Tag Archives: cherubim

Mythological Beasts and Spirits: The Fear of a Farmer

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From The Fear of a Farmer (Copyright: Robert Lambert Jones III).

Here is my recap of the creatures I used in my story poem, The Fear of a Farmer: Valkyrie, Norns, Water Horse, Selkie, sea serpent, and Cherubim. As I did for The Staff in the Tree, I have chosen to show certain illustrations with some accompanying verses. I’m a bit more pleased with the visual quality in this particular book. And now…

“So know, as you tremble with eyes open wide,                                                                          I’ve come to commission the hero inside.”

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From out of the darkness, a trio of Norns                                                                                Gave such admonition as righteousness scorns.

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Norns from The Fear of a Farmer (Copyright: Robert Lambert Jones III).

Its profile was equine but horribly so,                                                                             Distorted, and much like a fish did it go.

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From The Fear of a Farmer (copyright: 2017 Robert Lambert Jones III).

He turned to discover a striking surprise,                                                                                      A womanly creature with ebony eyes.

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From The Fear of a Farmer (Copyright: 2017 Robert Lambert Jones III).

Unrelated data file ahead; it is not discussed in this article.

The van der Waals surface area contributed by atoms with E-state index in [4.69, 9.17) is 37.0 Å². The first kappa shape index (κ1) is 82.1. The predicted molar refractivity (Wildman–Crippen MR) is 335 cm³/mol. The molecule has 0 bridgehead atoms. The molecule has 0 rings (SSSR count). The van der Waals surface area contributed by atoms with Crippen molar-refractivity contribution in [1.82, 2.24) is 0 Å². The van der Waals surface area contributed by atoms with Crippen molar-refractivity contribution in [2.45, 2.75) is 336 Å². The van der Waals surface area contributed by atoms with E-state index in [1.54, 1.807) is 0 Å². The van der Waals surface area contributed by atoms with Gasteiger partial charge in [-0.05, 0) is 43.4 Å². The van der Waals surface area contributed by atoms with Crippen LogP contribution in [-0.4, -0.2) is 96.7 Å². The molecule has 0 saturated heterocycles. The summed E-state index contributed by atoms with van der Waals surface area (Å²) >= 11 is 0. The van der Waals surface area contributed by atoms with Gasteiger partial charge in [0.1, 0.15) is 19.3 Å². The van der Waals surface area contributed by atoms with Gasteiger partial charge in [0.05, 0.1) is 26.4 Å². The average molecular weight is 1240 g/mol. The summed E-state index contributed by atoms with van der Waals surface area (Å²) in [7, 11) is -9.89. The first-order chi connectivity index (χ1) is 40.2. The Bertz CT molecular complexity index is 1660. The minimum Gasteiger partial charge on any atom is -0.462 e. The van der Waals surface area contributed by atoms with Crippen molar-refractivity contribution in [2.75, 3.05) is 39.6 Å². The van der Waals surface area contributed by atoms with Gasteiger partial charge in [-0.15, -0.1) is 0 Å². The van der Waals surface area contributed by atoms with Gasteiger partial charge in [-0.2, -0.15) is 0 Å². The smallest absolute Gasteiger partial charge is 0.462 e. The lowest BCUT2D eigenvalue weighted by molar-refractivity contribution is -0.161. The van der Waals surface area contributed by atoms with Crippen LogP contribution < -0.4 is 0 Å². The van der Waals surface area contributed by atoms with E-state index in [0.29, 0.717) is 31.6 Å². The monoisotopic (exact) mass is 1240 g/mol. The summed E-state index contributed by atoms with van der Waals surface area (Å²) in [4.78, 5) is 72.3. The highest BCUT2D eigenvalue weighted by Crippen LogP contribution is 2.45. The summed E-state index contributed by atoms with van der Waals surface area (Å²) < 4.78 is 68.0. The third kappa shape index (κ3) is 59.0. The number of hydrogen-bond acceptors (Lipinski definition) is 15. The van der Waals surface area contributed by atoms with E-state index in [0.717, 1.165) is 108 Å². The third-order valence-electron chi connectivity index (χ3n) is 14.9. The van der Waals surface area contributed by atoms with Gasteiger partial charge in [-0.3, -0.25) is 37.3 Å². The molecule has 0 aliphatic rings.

“I said I would love and return to the deep.                                                                                   A promise I make is a promise I keep.”

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From The Fear of a Farmer (Copyright: 2017 Robert Lambert Jones III).

Respectfully, Einar stood up in the stern.                                                                                      The guardian lowered its head in return.

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From The Fear of a Farmer (Copyright: 2017 Robert Lambert Jones III).

“What’s this,” chuckled Asger, “that falls on my ear?                                                                  You give him the wrong appellation, I fear.”

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From The Fear of a Farmer (Copyright: 2017 Robert Lambert Jones III).

Their power was awesome, as often was proved                                                                        By flashes of lightning whenever they moved.

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From The Fear of a Farmer (Copyright: 2017 Robert Lambert Jones III).

“Be careful,” said Anni. “Arise, but don’t speak.”                                                                         She stood and positioned her hand on its beak.

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From The Fear of a Farmer (Copyright: 2017 Robert Lambert Jones III).

The Fear of a Farmer has just been made available on Amazon. You may find out more about it by clicking HERE.

Mythological Beasts And Spirits: Cherub

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From The Fear of a Farmer (Copyright: 2017 Robert Lambert Jones III).

I must start by admitting that the above picture is inaccurate, but I will get to that later. The following painting by Raphael shows what cherubim (plural for cherub in the Old Testament) are not: fat babies with wings.